Urine osmolality among elementary school children living in a hot climate: Implications for dehydration

Y. Bar-David, D. Landau, Z. Bar-David, D. Pilpel, M. Phillip

Research output: Contribution to journalArticlepeer-review

8 Scopus citations

Abstract

Objectives. Long-term dehydration may increase the risk for nephrolithiasis. It may also adversely affect mental abilities. The aim of our study was to determine the prevalence of voluntary dehydration among elementary school children in a semi-arid area in southern Israel, populated by two different ethnic groups (Jews and Bedouins). Methods. The osmolality and electrolyte content of urine samples obtained from 354 elementary school children, aged 8-10 years, were determined. Results. The osmolality of urine obtained at midday was high, exceeding 800 mosm/kg H2O in 72.6% of children, but was significantly higher among Jews compared with Bedouins (906 ± 183 vs 771 ± 196 mosm/kg respectively, p < 0.001). Mean urinary solute load was not different. Implications for practice. A high rate of voluntary dehydration was found among children in our area, which may have potential adverse consequences, both on the high known rate for urolithiasis in our area and on intellectual abilities.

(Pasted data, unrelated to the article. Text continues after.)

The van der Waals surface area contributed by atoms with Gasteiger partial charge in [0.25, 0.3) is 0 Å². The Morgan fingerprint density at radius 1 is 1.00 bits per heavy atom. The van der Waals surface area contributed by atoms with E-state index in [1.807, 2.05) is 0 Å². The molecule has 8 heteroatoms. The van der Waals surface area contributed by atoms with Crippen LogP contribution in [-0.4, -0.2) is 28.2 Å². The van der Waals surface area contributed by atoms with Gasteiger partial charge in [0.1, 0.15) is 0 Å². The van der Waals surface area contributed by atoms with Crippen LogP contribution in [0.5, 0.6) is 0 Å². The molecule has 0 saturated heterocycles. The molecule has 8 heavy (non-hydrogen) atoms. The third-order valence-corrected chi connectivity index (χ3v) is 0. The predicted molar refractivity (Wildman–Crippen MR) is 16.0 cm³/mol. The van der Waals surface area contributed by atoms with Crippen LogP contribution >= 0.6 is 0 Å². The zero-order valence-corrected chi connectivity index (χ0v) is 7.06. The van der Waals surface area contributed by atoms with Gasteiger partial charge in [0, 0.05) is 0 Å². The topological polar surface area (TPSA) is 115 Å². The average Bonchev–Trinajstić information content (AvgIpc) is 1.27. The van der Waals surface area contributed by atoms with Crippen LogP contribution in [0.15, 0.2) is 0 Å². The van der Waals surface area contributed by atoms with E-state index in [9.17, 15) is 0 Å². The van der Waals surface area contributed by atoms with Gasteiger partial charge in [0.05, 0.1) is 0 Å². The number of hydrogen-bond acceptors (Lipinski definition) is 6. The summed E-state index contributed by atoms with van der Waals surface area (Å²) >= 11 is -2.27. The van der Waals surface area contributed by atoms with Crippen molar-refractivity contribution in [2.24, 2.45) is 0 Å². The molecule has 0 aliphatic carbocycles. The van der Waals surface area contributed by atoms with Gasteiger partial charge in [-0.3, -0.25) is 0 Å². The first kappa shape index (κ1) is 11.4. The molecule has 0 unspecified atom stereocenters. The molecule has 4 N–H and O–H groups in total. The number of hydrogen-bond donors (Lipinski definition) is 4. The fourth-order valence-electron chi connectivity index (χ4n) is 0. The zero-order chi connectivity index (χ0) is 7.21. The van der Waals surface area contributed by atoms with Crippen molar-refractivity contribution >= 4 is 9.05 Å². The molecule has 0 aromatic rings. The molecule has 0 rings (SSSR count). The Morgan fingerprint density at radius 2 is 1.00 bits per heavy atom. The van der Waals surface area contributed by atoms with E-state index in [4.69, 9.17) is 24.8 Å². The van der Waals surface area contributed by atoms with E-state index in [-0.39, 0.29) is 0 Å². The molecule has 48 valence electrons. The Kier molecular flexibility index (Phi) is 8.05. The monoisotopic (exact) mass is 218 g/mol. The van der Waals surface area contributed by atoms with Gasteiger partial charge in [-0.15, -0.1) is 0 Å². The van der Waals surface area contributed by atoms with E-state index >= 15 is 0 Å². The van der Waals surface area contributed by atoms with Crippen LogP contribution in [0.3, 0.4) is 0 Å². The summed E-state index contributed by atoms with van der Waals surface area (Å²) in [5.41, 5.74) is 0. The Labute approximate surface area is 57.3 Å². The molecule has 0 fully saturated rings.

Original languageEnglish
Pages (from-to)393-397
Number of pages5
JournalAmbulatory Child Health
Volume4
Issue number4
StatePublished - 1 Dec 1998
Externally publishedYes

Keywords

  • Dehydration
  • Desert climate
  • Osmolality
  • Urine

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